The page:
The Star Ledger, ESPN, and other sources have printed new stories regarding Jose Reyesâ€™ condition.
The summary seems to be that Jose must not only avoid athletic activity and basically anything resembling strenuous exercise, but indeed must not raise his heart rate, until his elevated thyroid level returns to a more normal area. The cause, unknown at this time, has been speculated as possibly being a virus or Joseâ€™s diet.
According to ESPN, after exercising Monday and Tuesday, his levels were elevated to unhealthy numbers again.
Hence, Jose must avoid exercise until his thyroid levels stabilize. Unfortunately, no one really seems to know when this will be. The thyroid will return to normal with rest and dietary changes, but again, it is uncertain how long this will take to stabilize and become hopefully permanent for Jose. His doctor insists that this will not have any adverse effect on Joseâ€™s baseball ability long-term, but for 2010, we simply cannot know right now if it will be a few weeks or a few months until the situation allows Jose to become an everyday player again.
The estimates still range from 2-8 weeks; Jerry and Omar, according to the Star Ledger, seem to think that this might actually be 1-7 weeks as Jose stopped baseball activities last week. However, as exercise early this week seems to have raised his thyroid levels to unhealthy areas again, perhaps this exercise would make the last week irrelevant to his recovery timetable.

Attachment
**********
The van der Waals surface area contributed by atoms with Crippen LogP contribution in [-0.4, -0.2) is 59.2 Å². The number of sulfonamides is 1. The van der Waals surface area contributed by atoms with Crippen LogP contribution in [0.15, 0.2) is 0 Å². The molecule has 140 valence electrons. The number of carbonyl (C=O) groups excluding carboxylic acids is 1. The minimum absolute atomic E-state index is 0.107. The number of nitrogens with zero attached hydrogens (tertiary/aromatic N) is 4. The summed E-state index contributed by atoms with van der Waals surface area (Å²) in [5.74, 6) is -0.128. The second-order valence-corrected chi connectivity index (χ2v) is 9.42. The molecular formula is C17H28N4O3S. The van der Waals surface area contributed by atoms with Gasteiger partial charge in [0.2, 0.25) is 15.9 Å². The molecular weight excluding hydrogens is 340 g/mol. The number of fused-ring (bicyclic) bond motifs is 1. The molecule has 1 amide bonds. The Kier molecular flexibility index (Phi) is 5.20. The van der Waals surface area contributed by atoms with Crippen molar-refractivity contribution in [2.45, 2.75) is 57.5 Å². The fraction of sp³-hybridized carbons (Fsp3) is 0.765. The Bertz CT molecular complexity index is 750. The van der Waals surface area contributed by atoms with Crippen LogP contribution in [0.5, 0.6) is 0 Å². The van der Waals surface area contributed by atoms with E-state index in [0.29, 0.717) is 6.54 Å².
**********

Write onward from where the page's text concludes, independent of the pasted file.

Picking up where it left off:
All media outlets seem to agree that Jose simply must avoid exertion until the levels come down and remain down, which of course means that we really do not have any idea how long he will be out.
Joseâ€™s agent Peter Greenberg, perhaps the only person thinking long-term and about Jose as a person, said he views this as â€œgood newsâ€ as this is a â€œcompletely curable, treatable situation.â€
Regarding the somewhat differing evaluations of the situation which have come from various Met sources lately, Greenberg also commented on the initial optimism Jose showed, as well as on his attempts to work out Monday and Tuesday: “I think all the results weren’t in yet,” Greenberg said. “So guilty of speaking a little bit too soon, unfortunately.”
So the confusion may in fact not necessarily be people lying, or being guilty of incompetence or the inability to communicate, but perhaps might just be human beings naturally responding to never-ending media pressure demanding comment without having all of the information.
As Jose apparently worked very hard all winter, and has always been in fantastic shape as long as we have known him, he should not need much time to get ready to play once the doctors clear him.
However, the latest news seems to indicate that Jose is most definitely in a holding pattern, which will last at the very least 1-2 weeks, and very possibly 7-8 weeks or longer.
One might wonder whether a return to playing will immediately cause Joseâ€™s levels to rise again; the hope is that once the situation is stabilized, this will not occur.
No one knows right now, so hereâ€™s a voice respectfully suggesting that hoping and praying for Joseâ€™s return to good health is job one for the Met fan; his return to baseball will follow that happening rather quickly.
Hereâ€™s also hoping that the media circus will find another Met story to milk and that Jose will be left in peace to recover.
Get well soon Jose; you have been a great Met and hopefully you will be able to continue to be that by sometime in April.